Without directly referring to the anti-gay law, Putin focused on upholding traditional family values, which he said were the foundation of Russia's greatness and a bulwark against "so-called tolerance - genderless and infertile."
Putin's posture as a protector of conservative values and his scathing criticism of the West have been part of efforts to shore up his domestic support base of blue-collar workers, farmers and state employees against mounting criticism from the urban middle class. But his speech also was pitched to conservatives worldwide.
"Many countries today are reviewing moral norms and erasing national traditions and distinctions between nationalities and cultures," Putin said. "The society is now required to demonstrate not only the sensible recognition of everyone's right to freedom of conscience, political outlook and private life, but also the mandatory recognition of the equivalence of good and evil, no matter how odd that may seem."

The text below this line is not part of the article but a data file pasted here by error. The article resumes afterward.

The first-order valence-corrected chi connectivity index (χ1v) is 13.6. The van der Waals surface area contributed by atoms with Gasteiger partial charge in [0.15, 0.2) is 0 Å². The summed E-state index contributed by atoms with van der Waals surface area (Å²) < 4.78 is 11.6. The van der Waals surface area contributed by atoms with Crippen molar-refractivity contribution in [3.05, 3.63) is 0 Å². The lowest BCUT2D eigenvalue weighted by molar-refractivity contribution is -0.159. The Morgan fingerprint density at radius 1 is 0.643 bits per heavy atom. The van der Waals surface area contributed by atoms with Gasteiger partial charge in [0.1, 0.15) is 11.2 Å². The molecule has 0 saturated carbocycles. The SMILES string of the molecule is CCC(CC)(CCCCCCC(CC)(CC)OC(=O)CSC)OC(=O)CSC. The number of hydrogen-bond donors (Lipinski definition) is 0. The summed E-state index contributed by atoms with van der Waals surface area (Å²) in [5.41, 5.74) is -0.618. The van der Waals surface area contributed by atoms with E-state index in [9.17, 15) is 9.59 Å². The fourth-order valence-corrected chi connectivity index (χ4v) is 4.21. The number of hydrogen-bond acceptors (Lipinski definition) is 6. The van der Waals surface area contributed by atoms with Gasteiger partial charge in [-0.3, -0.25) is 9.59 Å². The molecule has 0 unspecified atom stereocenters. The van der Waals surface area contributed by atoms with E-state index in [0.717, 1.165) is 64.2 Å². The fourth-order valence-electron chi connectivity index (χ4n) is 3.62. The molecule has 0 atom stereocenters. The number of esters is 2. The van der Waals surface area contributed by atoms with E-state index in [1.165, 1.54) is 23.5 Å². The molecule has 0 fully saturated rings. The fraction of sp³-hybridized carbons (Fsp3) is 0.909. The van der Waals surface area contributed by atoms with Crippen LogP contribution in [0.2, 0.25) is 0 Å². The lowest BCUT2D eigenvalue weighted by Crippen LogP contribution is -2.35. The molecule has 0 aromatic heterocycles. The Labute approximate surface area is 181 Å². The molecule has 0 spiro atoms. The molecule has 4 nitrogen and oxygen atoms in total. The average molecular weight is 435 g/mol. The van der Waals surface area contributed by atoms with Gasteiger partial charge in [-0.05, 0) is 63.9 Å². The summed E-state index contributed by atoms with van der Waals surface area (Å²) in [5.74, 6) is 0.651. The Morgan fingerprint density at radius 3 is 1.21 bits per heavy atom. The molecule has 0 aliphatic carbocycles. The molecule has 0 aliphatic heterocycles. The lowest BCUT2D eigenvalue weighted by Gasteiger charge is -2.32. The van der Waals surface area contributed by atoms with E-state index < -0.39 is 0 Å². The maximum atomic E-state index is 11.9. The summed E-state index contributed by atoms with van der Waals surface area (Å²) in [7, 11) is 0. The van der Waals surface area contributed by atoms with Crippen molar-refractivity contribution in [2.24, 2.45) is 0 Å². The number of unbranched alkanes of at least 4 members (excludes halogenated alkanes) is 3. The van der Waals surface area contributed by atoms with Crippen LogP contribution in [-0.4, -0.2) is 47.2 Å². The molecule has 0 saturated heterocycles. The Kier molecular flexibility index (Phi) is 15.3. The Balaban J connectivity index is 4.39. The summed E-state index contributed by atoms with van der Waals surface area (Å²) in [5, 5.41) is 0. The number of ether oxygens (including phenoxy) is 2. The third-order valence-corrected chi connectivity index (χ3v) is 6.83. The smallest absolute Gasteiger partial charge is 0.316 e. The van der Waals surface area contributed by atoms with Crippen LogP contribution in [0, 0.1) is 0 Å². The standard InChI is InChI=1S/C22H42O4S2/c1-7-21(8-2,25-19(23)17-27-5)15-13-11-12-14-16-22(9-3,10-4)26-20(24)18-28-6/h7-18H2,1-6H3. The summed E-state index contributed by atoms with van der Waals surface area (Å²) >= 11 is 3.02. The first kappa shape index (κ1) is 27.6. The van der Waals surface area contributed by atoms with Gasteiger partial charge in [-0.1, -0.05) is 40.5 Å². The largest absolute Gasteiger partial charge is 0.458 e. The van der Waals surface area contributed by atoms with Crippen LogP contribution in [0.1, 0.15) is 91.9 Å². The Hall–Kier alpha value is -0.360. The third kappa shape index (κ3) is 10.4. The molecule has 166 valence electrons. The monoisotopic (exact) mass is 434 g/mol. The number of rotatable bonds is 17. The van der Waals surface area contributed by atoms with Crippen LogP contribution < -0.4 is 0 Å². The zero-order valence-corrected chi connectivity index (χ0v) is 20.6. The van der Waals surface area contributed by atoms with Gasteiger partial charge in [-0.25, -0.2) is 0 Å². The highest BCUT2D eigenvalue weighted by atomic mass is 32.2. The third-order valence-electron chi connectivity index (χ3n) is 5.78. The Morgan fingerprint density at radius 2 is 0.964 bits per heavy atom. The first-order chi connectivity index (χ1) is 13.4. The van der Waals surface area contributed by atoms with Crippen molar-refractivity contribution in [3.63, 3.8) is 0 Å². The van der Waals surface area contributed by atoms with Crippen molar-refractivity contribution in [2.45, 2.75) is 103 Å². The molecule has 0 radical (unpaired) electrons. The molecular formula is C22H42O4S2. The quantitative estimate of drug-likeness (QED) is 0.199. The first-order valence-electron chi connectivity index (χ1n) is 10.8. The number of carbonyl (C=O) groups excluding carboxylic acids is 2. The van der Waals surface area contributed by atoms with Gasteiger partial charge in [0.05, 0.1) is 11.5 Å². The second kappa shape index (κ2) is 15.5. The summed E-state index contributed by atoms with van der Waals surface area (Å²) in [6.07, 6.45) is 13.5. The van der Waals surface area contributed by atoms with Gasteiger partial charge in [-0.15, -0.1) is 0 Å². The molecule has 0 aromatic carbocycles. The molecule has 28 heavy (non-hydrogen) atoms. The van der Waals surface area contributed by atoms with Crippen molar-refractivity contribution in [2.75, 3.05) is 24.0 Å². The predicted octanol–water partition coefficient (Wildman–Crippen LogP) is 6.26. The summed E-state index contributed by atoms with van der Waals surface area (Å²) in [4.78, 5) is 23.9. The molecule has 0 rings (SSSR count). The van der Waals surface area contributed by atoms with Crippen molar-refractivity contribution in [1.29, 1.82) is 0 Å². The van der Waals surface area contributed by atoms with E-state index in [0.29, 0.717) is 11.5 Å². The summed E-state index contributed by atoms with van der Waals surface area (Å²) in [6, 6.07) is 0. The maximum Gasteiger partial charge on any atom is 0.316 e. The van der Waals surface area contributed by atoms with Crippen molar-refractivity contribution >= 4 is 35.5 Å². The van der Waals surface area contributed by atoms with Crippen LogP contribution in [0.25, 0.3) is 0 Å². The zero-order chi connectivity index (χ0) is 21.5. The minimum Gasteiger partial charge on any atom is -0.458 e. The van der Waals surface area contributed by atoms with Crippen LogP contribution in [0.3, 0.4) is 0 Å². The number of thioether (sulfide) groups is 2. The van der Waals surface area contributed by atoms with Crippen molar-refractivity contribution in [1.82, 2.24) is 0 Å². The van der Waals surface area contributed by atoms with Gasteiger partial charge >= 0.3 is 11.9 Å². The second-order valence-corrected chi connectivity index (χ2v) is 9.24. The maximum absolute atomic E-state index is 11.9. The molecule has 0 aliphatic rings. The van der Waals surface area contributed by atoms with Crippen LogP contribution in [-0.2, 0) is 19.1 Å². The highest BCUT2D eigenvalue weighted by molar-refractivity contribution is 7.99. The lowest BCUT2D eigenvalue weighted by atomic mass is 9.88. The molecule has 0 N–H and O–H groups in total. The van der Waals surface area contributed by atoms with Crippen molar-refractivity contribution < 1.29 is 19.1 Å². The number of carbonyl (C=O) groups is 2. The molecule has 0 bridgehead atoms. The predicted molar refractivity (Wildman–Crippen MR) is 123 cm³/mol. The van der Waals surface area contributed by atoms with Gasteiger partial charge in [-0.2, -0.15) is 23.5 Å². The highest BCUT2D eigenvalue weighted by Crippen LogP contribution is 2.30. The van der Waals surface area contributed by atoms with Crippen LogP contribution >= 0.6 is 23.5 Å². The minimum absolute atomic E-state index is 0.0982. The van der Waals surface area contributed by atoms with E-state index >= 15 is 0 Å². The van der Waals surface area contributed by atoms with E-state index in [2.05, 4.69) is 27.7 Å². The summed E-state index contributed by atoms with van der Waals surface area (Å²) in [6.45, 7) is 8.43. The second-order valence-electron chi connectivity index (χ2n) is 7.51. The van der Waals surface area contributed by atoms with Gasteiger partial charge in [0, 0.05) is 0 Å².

He argued that the "destruction of traditional values from the top" going on in other countries is "inherently undemocratic because it is based on abstract ideas and runs counter to the will of the majority of people."
Without naming any specific country, he blasted "attempts to enforce allegedly more progressive development models" on other nations, saying they have led only to "decline, barbarity and big blood" in the Middle East and North Africa.

In an apparent jab at the U.S., Putin said that Russia is not "seeking a superpower status or trying to claim a global or regional hegemony ... not trying to patronize or teach anyone."

He denied that Russia was trying to coerce Ukraine into joining a Moscow-led free trade pact. The Ukrainian president's decision last month to spurn an alliance with the European Union in favor of closer ties with Russia has triggered massive protests in Ukraine's capital that have been going on for three weeks.